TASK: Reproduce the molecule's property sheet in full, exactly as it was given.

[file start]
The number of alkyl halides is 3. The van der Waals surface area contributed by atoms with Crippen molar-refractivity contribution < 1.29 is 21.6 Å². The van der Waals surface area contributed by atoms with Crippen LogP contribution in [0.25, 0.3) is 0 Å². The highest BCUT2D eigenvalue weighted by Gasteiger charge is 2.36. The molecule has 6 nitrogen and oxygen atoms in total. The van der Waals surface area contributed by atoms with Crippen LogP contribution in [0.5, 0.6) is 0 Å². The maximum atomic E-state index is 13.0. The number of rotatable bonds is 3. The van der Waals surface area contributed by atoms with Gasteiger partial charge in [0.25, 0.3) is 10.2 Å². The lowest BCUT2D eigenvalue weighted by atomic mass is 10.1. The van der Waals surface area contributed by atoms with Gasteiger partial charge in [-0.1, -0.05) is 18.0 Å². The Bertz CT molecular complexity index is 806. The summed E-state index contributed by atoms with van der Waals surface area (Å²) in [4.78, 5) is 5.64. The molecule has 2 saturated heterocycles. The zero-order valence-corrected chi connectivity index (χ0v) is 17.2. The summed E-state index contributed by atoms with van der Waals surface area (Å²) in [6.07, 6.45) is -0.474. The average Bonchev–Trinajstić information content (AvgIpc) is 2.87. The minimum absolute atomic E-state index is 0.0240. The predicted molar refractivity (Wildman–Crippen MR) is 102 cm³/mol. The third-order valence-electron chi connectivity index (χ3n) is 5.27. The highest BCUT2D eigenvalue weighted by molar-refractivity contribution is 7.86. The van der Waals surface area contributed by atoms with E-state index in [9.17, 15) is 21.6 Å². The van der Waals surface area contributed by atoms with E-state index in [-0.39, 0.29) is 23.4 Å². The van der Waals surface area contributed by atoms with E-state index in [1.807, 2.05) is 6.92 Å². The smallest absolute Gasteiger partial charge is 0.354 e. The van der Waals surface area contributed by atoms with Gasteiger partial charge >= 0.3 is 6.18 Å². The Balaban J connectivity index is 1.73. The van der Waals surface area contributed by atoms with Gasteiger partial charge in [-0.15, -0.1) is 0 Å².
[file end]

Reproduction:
The number of alkyl halides is 3. The van der Waals surface area contributed by atoms with Crippen molar-refractivity contribution < 1.29 is 21.6 Å². The van der Waals surface area contributed by atoms with Crippen LogP contribution in [0.25, 0.3) is 0 Å². The highest BCUT2D eigenvalue weighted by Gasteiger charge is 2.36. The molecule has 6 nitrogen and oxygen atoms in total. The van der Waals surface area contributed by atoms with Crippen LogP contribution in [0.5, 0.6) is 0 Å². The maximum atomic E-state index is 13.0. The number of rotatable bonds is 3. The van der Waals surface area contributed by atoms with Gasteiger partial charge in [0.25, 0.3) is 10.2 Å². The lowest BCUT2D eigenvalue weighted by atomic mass is 10.1. The van der Waals surface area contributed by atoms with Gasteiger partial charge in [-0.1, -0.05) is 18.0 Å². The Bertz CT molecular complexity index is 806. The summed E-state index contributed by atoms with van der Waals surface area (Å²) in [4.78, 5) is 5.64. The molecule has 2 saturated heterocycles. The zero-order valence-corrected chi connectivity index (χ0v) is 17.2. The summed E-state index contributed by atoms with van der Waals surface area (Å²) in [6.07, 6.45) is -0.474. The average Bonchev–Trinajstić information content (AvgIpc) is 2.87. The minimum absolute atomic E-state index is 0.0240. The predicted molar refractivity (Wildman–Crippen MR) is 102 cm³/mol. The third-order valence-electron chi connectivity index (χ3n) is 5.27. The highest BCUT2D eigenvalue weighted by molar-refractivity contribution is 7.86. The van der Waals surface area contributed by atoms with E-state index in [9.17, 15) is 21.6 Å². The van der Waals surface area contributed by atoms with E-state index in [-0.39, 0.29) is 23.4 Å². The van der Waals surface area contributed by atoms with E-state index in [1.807, 2.05) is 6.92 Å². The smallest absolute Gasteiger partial charge is 0.354 e. The van der Waals surface area contributed by atoms with Gasteiger partial charge >= 0.3 is 6.18 Å². The Balaban J connectivity index is 1.73. The van der Waals surface area contributed by atoms with Gasteiger partial charge in [-0.15, -0.1) is 0 Å².